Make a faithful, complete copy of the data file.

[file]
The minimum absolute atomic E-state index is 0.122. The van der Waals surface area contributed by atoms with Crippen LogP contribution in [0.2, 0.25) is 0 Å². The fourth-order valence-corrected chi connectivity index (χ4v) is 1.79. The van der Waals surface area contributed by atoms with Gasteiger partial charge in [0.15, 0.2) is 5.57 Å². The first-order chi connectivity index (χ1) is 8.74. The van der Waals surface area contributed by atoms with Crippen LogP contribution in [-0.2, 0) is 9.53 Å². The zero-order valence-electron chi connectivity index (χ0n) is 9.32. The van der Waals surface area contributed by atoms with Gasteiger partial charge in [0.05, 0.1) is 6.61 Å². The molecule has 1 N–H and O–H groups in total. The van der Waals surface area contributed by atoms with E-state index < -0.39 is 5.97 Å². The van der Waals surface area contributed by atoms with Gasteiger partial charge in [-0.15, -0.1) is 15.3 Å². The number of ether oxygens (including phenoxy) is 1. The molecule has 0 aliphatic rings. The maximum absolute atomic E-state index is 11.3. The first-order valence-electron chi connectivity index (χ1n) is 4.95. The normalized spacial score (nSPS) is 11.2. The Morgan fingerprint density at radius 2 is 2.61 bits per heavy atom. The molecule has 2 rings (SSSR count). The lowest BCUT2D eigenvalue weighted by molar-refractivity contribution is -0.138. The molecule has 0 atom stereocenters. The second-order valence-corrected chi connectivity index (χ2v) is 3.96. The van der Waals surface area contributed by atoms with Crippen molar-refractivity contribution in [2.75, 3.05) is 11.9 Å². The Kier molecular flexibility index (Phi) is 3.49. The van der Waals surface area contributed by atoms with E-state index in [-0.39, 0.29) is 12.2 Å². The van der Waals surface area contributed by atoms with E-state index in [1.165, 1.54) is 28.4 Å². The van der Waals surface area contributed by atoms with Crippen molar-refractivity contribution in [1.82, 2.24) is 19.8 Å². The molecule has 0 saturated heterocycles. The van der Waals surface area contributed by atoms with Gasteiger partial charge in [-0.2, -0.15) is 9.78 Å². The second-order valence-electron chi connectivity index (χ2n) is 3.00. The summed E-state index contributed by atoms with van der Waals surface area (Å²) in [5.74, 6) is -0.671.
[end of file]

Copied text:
The minimum absolute atomic E-state index is 0.122. The van der Waals surface area contributed by atoms with Crippen LogP contribution in [0.2, 0.25) is 0 Å². The fourth-order valence-corrected chi connectivity index (χ4v) is 1.79. The van der Waals surface area contributed by atoms with Gasteiger partial charge in [0.15, 0.2) is 5.57 Å². The first-order chi connectivity index (χ1) is 8.74. The van der Waals surface area contributed by atoms with Crippen LogP contribution in [-0.2, 0) is 9.53 Å². The zero-order valence-electron chi connectivity index (χ0n) is 9.32. The van der Waals surface area contributed by atoms with Gasteiger partial charge in [0.05, 0.1) is 6.61 Å². The molecule has 1 N–H and O–H groups in total. The van der Waals surface area contributed by atoms with E-state index < -0.39 is 5.97 Å². The van der Waals surface area contributed by atoms with Gasteiger partial charge in [-0.15, -0.1) is 15.3 Å². The number of ether oxygens (including phenoxy) is 1. The molecule has 0 aliphatic rings. The maximum absolute atomic E-state index is 11.3. The first-order valence-electron chi connectivity index (χ1n) is 4.95. The normalized spacial score (nSPS) is 11.2. The Morgan fingerprint density at radius 2 is 2.61 bits per heavy atom. The molecule has 2 rings (SSSR count). The lowest BCUT2D eigenvalue weighted by molar-refractivity contribution is -0.138. The molecule has 0 atom stereocenters. The second-order valence-corrected chi connectivity index (χ2v) is 3.96. The van der Waals surface area contributed by atoms with Crippen molar-refractivity contribution in [2.75, 3.05) is 11.9 Å². The Kier molecular flexibility index (Phi) is 3.49. The van der Waals surface area contributed by atoms with E-state index in [-0.39, 0.29) is 12.2 Å². The van der Waals surface area contributed by atoms with E-state index in [1.165, 1.54) is 28.4 Å². The van der Waals surface area contributed by atoms with Crippen molar-refractivity contribution in [1.82, 2.24) is 19.8 Å². The molecule has 0 saturated heterocycles. The van der Waals surface area contributed by atoms with Gasteiger partial charge in [-0.2, -0.15) is 9.78 Å². The second-order valence-electron chi connectivity index (χ2n) is 3.00. The summed E-state index contributed by atoms with van der Waals surface area (Å²) in [5.74, 6) is -0.671.